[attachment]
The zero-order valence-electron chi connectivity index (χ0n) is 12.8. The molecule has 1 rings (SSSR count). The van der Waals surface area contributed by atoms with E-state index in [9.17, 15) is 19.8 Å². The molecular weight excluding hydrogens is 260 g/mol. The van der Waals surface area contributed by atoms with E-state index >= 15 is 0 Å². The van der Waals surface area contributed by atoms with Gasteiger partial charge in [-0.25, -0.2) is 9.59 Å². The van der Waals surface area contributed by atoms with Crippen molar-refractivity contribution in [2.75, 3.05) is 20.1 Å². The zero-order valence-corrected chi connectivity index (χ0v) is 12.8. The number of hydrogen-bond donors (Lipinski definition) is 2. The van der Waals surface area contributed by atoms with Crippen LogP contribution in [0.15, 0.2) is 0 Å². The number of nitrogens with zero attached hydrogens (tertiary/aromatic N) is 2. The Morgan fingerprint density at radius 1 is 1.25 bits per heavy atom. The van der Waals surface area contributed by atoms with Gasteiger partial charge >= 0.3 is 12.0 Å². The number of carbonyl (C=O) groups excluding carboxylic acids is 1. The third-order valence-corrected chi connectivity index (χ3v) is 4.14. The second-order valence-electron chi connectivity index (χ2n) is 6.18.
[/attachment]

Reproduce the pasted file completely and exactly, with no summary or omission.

The zero-order valence-electron chi connectivity index (χ0n) is 12.8. The molecule has 1 rings (SSSR count). The van der Waals surface area contributed by atoms with E-state index in [9.17, 15) is 19.8 Å². The molecular weight excluding hydrogens is 260 g/mol. The van der Waals surface area contributed by atoms with E-state index >= 15 is 0 Å². The van der Waals surface area contributed by atoms with Gasteiger partial charge in [-0.25, -0.2) is 9.59 Å². The van der Waals surface area contributed by atoms with Crippen molar-refractivity contribution in [2.75, 3.05) is 20.1 Å². The zero-order valence-corrected chi connectivity index (χ0v) is 12.8. The number of hydrogen-bond donors (Lipinski definition) is 2. The van der Waals surface area contributed by atoms with Crippen LogP contribution in [0.15, 0.2) is 0 Å². The number of nitrogens with zero attached hydrogens (tertiary/aromatic N) is 2. The Morgan fingerprint density at radius 1 is 1.25 bits per heavy atom. The van der Waals surface area contributed by atoms with Gasteiger partial charge >= 0.3 is 12.0 Å². The number of carbonyl (C=O) groups excluding carboxylic acids is 1. The third-order valence-corrected chi connectivity index (χ3v) is 4.14. The second-order valence-electron chi connectivity index (χ2n) is 6.18.